New Shorts from Experiments in Opera, Featuring Hotel Elefant, at the Actor’s Fund Arts Center, February 9, 2013
(In which your intrepid musical reporter watches ten excerpted vocal works and fails to refrain from using the philistine term “caterwauling.”)
While we have many tangible examples of early visual and literary arts, our knowledge of vocal and instrumental music begins rather late. It seems that early cave-painting and female fetish-carving artists were pragmatic, creating representational art; authors were more creative, writing rhyming poetry—an inherently musical form—early on, alongside now-forgotten quotidian prose. But still, none of ’em were doing Rothko or Parlá or Cage (if they were, the archaeologists probably would’ve missed it), and despite recordings of the Ituri by Colin Turnbull and Tuvan throat singing, we only encounter vocal music scores about 3,500 years ago, in hymns worshipping—natch—Nikkai, a moon goddess, in Syria.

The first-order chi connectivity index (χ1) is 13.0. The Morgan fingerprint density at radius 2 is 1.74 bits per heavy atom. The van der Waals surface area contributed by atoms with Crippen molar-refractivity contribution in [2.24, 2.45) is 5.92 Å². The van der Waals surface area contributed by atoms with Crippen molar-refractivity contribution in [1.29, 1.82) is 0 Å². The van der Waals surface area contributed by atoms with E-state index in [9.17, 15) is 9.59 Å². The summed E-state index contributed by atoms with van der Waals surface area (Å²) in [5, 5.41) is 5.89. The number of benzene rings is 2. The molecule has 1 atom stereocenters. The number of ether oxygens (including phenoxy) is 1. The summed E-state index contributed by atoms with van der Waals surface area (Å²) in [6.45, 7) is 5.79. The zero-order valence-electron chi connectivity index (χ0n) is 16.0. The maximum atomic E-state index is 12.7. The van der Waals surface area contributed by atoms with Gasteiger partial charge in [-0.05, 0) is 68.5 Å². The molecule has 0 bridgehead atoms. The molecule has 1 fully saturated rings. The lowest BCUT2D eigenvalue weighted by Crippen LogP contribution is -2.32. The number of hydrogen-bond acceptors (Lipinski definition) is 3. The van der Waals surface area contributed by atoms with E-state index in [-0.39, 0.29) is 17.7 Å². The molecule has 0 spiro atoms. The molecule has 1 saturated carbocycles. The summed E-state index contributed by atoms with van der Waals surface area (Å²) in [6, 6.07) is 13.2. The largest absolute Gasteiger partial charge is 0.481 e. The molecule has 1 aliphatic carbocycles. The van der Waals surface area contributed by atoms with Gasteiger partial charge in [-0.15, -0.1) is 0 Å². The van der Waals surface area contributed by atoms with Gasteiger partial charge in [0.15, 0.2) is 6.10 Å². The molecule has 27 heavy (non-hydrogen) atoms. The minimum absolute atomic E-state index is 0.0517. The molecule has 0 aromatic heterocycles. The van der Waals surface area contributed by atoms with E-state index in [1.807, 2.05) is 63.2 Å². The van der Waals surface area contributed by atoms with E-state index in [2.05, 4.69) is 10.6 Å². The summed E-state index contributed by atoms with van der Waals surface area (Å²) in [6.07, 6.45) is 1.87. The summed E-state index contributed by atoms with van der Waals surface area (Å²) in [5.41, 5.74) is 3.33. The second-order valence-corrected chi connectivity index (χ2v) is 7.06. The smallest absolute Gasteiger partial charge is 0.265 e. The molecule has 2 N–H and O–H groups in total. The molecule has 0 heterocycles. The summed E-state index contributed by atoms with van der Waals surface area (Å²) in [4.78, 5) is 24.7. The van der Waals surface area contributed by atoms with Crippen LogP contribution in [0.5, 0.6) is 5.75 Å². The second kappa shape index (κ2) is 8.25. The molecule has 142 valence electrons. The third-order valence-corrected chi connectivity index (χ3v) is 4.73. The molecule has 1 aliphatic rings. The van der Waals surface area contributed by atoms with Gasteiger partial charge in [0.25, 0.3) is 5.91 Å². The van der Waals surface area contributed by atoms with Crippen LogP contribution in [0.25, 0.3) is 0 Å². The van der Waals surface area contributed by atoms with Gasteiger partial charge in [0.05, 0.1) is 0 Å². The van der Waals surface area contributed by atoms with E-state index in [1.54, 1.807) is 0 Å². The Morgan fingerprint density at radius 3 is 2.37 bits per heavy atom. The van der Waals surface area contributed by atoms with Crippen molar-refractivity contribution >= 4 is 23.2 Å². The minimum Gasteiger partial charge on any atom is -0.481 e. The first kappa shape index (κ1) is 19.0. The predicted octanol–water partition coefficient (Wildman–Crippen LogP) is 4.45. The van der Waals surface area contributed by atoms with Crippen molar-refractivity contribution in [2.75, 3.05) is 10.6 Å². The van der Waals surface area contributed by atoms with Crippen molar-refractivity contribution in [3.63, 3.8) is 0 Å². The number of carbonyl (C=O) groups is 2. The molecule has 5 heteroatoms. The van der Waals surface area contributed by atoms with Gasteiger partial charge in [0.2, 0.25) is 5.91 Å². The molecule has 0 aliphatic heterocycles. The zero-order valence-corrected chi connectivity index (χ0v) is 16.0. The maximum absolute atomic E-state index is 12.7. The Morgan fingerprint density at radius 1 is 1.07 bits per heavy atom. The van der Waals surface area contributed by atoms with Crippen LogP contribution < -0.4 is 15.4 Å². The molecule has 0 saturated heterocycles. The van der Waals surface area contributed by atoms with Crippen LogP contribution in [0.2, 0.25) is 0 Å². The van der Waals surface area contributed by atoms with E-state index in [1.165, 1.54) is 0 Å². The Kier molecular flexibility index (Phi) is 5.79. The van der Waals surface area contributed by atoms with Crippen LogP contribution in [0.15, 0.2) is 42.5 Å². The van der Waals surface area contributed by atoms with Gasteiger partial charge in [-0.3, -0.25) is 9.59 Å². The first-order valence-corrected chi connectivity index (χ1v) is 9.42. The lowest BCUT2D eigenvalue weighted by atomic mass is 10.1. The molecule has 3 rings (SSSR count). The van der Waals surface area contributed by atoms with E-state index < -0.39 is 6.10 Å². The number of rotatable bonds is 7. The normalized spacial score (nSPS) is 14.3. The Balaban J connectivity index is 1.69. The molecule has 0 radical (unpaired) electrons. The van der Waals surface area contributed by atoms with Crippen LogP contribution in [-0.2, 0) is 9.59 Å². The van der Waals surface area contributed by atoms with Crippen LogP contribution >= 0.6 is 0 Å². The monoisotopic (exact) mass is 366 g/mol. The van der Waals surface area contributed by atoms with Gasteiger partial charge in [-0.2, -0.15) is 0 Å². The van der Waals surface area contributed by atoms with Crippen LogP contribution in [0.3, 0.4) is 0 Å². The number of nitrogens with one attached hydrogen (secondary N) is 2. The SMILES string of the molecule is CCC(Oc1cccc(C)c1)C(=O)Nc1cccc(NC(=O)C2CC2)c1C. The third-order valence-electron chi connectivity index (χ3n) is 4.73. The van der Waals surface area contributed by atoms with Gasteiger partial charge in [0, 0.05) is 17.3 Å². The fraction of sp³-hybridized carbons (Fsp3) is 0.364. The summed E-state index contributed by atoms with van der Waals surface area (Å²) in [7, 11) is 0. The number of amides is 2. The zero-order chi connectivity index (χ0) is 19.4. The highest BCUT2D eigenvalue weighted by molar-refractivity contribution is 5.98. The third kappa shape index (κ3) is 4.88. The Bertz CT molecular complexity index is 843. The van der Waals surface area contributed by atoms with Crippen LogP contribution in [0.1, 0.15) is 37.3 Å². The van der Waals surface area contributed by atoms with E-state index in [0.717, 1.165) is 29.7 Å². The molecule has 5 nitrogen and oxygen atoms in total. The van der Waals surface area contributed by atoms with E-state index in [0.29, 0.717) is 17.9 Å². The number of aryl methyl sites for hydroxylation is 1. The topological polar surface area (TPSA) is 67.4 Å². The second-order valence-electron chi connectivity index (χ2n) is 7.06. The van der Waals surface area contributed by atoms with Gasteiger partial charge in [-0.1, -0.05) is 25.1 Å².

As the twenty-first century ramps up, vocal music has diverged into melodic, motive, and experimental classes. While elites have long decried the formularity of popular songs (Macklemore and Ryan’s “Thrift Shop” being the ultimate generic sample), many of these tunes are also danceable. When we think of the avant-garde, on the other hand, we’re talking about passive listening, concert-hall music. In this realm, the compositions of a long list of vocal music innovators, including Iannis Xenakis, Karlheinz Stockhausen, Kaija Saariaho (e.g., “Lohn”), and Georg Friedrich Haas are aging well, though they (and most everything else non-“classical”) tend to be underperformed and underaudienced.